Terry Barber, Director of make-up artistry at M.A.C. was one of the many speakers at IMATS London 2013. He spoke of trends and the "natural beauty" of women. In other words, leaving shadows under eyes, not correcting too much, and generally working away from correcting everything was what he called "genuine, soulful, beauty."
Some of his habits for the curious: He likes using a flat big brush for eyebrows, never powders 'til the end to avoid smearing stuff off his hands onto the face by mistake, he likes doing eye makeup with a pencil (M.A.C chromagraphic pencils for example), and then using a M.A.C. 219 pencil brush to "smoke out" his pencil work (smudging it). Thus creating a make-up look similar to what it would look like after half a day, according to him. "It looks lived in. Real," Terry enthused.
He spoke of inspiration from photographers like Peter Lindberg (big in the 80's-90's): "dirty and robust but beautiful" Google images for "peter lindbergh fashion photography" and you'll see what he's talking about. Terry likes keeping things very basic, and demonstrated a smudged purple eye make-up. On the Lids. Crease. Under the eye. He advocated not thinking of the different parts of the eye as separate entities while applying make-up or planning a look. "Don't think lid, socket, eye," he said, it's now all about the whole eye look.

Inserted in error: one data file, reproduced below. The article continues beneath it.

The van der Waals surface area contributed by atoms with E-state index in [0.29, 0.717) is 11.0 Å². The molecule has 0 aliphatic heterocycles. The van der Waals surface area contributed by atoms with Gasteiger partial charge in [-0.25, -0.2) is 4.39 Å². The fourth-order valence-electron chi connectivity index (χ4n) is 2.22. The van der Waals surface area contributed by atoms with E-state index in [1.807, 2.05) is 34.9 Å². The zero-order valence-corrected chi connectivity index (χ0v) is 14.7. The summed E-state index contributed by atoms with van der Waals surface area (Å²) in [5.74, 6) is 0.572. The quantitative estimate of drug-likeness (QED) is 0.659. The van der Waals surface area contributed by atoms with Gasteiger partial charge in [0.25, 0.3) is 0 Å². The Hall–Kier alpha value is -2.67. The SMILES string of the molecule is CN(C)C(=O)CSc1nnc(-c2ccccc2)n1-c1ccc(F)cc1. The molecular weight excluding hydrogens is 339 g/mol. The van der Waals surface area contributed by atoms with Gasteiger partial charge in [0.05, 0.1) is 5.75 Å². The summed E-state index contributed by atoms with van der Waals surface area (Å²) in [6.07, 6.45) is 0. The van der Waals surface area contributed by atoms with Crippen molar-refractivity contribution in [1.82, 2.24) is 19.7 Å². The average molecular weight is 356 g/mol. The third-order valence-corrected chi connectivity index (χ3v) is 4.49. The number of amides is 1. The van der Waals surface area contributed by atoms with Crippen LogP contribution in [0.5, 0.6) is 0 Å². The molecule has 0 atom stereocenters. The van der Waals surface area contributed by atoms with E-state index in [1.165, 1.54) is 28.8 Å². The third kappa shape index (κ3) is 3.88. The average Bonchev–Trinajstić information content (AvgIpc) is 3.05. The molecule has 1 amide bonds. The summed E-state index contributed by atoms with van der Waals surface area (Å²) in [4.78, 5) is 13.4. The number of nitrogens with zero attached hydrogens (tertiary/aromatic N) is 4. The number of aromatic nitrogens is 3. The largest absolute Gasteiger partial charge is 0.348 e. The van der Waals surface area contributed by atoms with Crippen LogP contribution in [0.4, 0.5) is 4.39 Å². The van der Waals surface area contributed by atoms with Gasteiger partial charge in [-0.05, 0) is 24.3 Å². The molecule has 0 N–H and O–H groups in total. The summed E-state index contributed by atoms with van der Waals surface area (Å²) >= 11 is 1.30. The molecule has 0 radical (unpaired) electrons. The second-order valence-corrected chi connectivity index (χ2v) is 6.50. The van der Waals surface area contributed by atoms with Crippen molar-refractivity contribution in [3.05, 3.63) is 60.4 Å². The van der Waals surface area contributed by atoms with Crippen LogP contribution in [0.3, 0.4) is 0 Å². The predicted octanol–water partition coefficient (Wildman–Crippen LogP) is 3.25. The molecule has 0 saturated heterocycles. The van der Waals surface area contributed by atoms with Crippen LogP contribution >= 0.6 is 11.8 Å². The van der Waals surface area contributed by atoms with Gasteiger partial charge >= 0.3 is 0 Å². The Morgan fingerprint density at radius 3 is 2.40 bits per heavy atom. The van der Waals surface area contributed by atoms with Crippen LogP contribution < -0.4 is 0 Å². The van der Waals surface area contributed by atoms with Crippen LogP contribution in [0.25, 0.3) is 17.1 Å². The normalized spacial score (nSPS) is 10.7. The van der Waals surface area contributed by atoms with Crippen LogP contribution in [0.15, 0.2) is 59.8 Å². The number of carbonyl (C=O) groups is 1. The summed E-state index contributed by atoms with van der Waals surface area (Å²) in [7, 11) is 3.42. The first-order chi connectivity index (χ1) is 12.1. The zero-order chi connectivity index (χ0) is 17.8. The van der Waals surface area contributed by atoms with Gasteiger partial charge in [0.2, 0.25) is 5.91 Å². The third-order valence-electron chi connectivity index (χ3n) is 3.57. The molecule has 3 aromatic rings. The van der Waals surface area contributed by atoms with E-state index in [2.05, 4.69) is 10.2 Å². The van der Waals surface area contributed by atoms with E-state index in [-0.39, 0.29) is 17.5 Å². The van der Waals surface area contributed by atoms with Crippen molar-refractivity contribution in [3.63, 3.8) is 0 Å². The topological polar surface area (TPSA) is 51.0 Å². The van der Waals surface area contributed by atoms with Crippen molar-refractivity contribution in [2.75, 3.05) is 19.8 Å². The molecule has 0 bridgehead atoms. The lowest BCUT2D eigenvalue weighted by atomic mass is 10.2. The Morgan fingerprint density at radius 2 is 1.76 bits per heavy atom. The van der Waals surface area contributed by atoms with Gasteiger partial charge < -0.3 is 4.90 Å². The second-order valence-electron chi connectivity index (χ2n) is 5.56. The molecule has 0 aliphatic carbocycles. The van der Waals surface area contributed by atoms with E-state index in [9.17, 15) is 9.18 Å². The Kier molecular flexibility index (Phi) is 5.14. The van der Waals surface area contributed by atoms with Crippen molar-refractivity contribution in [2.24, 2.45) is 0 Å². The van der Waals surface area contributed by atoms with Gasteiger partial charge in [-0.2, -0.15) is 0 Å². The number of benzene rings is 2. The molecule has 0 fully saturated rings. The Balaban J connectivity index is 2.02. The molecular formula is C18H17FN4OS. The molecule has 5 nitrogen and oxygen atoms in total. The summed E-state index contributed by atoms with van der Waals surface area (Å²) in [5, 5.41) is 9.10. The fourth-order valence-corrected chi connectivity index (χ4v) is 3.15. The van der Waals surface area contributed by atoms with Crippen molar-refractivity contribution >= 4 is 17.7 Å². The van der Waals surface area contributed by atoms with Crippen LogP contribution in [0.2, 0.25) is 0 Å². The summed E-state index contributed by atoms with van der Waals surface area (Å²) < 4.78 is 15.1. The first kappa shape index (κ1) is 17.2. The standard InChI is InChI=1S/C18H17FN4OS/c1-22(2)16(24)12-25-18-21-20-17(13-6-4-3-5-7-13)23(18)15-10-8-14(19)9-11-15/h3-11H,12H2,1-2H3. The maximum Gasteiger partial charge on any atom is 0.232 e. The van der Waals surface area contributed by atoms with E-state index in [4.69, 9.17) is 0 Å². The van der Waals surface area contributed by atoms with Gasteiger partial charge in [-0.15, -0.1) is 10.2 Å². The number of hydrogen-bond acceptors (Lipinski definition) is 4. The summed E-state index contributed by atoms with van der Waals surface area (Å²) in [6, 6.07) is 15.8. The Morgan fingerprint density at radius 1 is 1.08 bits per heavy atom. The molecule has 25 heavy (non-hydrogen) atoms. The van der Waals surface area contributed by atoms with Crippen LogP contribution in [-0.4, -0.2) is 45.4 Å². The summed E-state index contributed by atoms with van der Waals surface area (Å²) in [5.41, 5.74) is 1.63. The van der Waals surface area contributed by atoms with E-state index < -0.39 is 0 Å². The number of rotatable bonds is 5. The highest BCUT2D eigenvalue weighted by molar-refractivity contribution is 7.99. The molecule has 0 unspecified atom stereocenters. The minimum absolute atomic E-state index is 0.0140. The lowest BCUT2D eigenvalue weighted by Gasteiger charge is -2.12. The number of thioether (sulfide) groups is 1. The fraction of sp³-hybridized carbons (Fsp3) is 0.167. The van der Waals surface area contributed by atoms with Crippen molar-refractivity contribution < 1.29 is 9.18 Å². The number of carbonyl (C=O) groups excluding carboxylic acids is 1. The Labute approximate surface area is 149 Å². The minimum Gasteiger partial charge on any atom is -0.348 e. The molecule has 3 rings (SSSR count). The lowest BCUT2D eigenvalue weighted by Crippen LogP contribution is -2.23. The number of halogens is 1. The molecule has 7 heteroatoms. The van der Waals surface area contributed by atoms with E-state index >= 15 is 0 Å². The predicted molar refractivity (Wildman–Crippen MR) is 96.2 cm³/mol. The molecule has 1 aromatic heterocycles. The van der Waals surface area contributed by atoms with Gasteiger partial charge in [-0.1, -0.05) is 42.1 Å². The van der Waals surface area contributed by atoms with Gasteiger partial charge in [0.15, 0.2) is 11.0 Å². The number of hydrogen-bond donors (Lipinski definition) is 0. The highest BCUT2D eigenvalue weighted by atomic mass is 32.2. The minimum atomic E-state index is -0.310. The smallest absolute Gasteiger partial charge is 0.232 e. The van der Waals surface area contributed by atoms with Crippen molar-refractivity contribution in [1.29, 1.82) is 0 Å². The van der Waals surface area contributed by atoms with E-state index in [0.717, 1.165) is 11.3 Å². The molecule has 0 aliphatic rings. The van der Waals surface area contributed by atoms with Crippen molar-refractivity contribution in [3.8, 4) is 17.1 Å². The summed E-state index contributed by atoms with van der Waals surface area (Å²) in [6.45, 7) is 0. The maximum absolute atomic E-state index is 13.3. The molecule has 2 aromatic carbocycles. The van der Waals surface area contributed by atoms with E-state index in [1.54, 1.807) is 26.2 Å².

I wasn't really sure what he meant all of the time, since I felt he was just using different terminology for something that existed already but I certainly agree that it's nice to "keep it real". I've never been a fan of creating an entirely new face for a person, instead of tweaking the one they have - unless we are talking about a fashion look, extreme make-up or creative outbursts for an editorial story. Nevertheless I was glad to hear someone with a rep in the industry embracing the possibility of women perhaps not being expected to look immaculate, perfectly re-created, and unreal ALL the time - even when it comes to fashion LOL. ;)
Images from his lecture: